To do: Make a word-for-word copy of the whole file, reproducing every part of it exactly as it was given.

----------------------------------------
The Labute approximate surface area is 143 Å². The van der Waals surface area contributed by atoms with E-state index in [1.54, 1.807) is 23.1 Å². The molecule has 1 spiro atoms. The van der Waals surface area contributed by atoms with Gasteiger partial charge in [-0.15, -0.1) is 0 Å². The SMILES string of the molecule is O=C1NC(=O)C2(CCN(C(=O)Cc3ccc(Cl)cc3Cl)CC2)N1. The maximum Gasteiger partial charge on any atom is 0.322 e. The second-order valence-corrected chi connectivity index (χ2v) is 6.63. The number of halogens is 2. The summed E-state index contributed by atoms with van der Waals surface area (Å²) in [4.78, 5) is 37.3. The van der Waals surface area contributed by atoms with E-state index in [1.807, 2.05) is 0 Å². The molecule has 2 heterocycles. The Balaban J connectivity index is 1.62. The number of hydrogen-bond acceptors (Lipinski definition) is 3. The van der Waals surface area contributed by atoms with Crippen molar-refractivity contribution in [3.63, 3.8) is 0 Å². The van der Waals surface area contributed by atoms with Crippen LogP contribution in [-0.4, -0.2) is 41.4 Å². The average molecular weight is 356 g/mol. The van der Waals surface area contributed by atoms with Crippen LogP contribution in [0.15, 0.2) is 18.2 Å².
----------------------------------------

The Labute approximate surface area is 143 Å². The van der Waals surface area contributed by atoms with E-state index in [1.54, 1.807) is 23.1 Å². The molecule has 1 spiro atoms. The van der Waals surface area contributed by atoms with Gasteiger partial charge in [-0.15, -0.1) is 0 Å². The SMILES string of the molecule is O=C1NC(=O)C2(CCN(C(=O)Cc3ccc(Cl)cc3Cl)CC2)N1. The maximum Gasteiger partial charge on any atom is 0.322 e. The second-order valence-corrected chi connectivity index (χ2v) is 6.63. The number of halogens is 2. The summed E-state index contributed by atoms with van der Waals surface area (Å²) in [4.78, 5) is 37.3. The van der Waals surface area contributed by atoms with E-state index in [1.807, 2.05) is 0 Å². The molecule has 2 heterocycles. The Balaban J connectivity index is 1.62. The number of hydrogen-bond acceptors (Lipinski definition) is 3. The van der Waals surface area contributed by atoms with Crippen molar-refractivity contribution in [3.63, 3.8) is 0 Å². The van der Waals surface area contributed by atoms with Crippen LogP contribution in [-0.4, -0.2) is 41.4 Å². The average molecular weight is 356 g/mol. The van der Waals surface area contributed by atoms with Crippen LogP contribution in [0.15, 0.2) is 18.2 Å².